In this episode John and Gregg continue their discussion from Episode 47 around Kyle Idleman’s message from May 25, 2014 titled The Inside-Out Way of Jesus: Humbled To Be Exalted (week 2) and attempting to answer listener Brandon’s questions.
The notes John refers to taking from Idleman’s message are here.
Gregg sums up his view of this sermon by Kyle Idleman be wanting to re-focus on the correct guiding principle within Christianity. So instead of focusing on ‘heaven or hell’ Gregg suggests that the message of Christianity (and its proper focus) is first that God loves you. Second, that God is truly sovereign and truly parent. Third, that God desires to enact a love relationship in a context of truth (and truth-seeking) and that God will instigate that relationship, even if that is by means of you being exposed to the biblical text or to Christians who demonstrate God’s love to you in how they respond to you.
So Gregg rejects Kyle Idleman’s view that humility–humbling ourselves–is the answer for any situation in which we find ourselves. Instead, Gregg argues that humility’s proper context is the Christian’s proper, overarching orientation: loving God entirely, loving yourself rightly, and loving your neighbour likewise.
John in turn highlights Brandon’s interest in the sermon (that comparing one’s humility to others is prideful and the importance of anonymous giving), John notes that giving anonymously does not insure humility. John also thinks that that the parable that Kyle Idleman used has more intricacies and nuance than Kyle presented–it’s not simply about being humble in order to “get the goodies” from God! So John values the principles that Idleman presents but can’t see how Idleman has actually based these on the Bible (versus a variety of self-help books).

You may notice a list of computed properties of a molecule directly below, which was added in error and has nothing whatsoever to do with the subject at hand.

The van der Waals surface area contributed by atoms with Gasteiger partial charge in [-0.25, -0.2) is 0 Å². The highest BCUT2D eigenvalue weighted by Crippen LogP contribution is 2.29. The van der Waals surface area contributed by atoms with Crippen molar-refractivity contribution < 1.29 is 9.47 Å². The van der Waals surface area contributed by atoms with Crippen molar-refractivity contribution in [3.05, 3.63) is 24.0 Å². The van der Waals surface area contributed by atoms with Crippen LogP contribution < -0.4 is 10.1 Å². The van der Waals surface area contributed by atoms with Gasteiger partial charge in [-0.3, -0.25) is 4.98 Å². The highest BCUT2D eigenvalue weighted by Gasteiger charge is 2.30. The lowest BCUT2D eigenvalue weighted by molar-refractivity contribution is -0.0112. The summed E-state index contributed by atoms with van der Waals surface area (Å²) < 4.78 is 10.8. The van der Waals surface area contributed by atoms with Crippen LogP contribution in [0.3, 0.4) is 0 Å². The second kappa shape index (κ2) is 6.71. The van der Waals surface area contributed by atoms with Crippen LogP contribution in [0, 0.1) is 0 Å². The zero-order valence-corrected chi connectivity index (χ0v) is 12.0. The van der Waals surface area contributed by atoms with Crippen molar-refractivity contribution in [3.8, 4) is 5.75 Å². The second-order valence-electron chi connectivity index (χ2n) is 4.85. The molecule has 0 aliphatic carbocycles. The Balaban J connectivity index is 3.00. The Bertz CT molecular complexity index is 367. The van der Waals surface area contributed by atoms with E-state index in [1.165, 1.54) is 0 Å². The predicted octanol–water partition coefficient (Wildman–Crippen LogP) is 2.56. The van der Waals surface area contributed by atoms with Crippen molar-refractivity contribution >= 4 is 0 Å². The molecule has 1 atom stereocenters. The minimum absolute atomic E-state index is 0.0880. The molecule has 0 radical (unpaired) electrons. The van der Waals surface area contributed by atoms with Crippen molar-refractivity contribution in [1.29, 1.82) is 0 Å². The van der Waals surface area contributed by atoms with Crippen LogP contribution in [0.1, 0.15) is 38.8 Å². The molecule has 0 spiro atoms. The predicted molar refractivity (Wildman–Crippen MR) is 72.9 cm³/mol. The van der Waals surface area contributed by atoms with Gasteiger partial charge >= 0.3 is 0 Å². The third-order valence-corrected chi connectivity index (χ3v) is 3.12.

Gregg reflects on the unrealistic expectations that seem to accompany Idleman’s perspective, such as seeking opportunities to be humbled (or even humiliated?). For example, asking why we never post photos of ourselves in compromising situations (such as a family argument). Yet this is not being proud but being normal: we share moments of failure selectively but share moments achievement broadly and indiscriminately, because we’re not looking for feedback in such cases.
Instead, Gregg suggests that when we fail it is our love relationship with God that can stabilize and re-energize us. And where this is not the case, Christians should ask themselves some frank questions, such as a) What does your relationship with God look like? b) On your best days, what do you imagine that it could look like? c) How do you think that you can get there (and what do you think it will cost)?
Further, when we see ourselves habitually doing things that we “don’t want to be doing,” to communicate with God: 1) What need do you see this habit meeting? and 2) Asking God, “How would you like to see this need being met instead?” We are best to approaching God with these questions from a belief that God seeks to increase our relational attunement with / to God.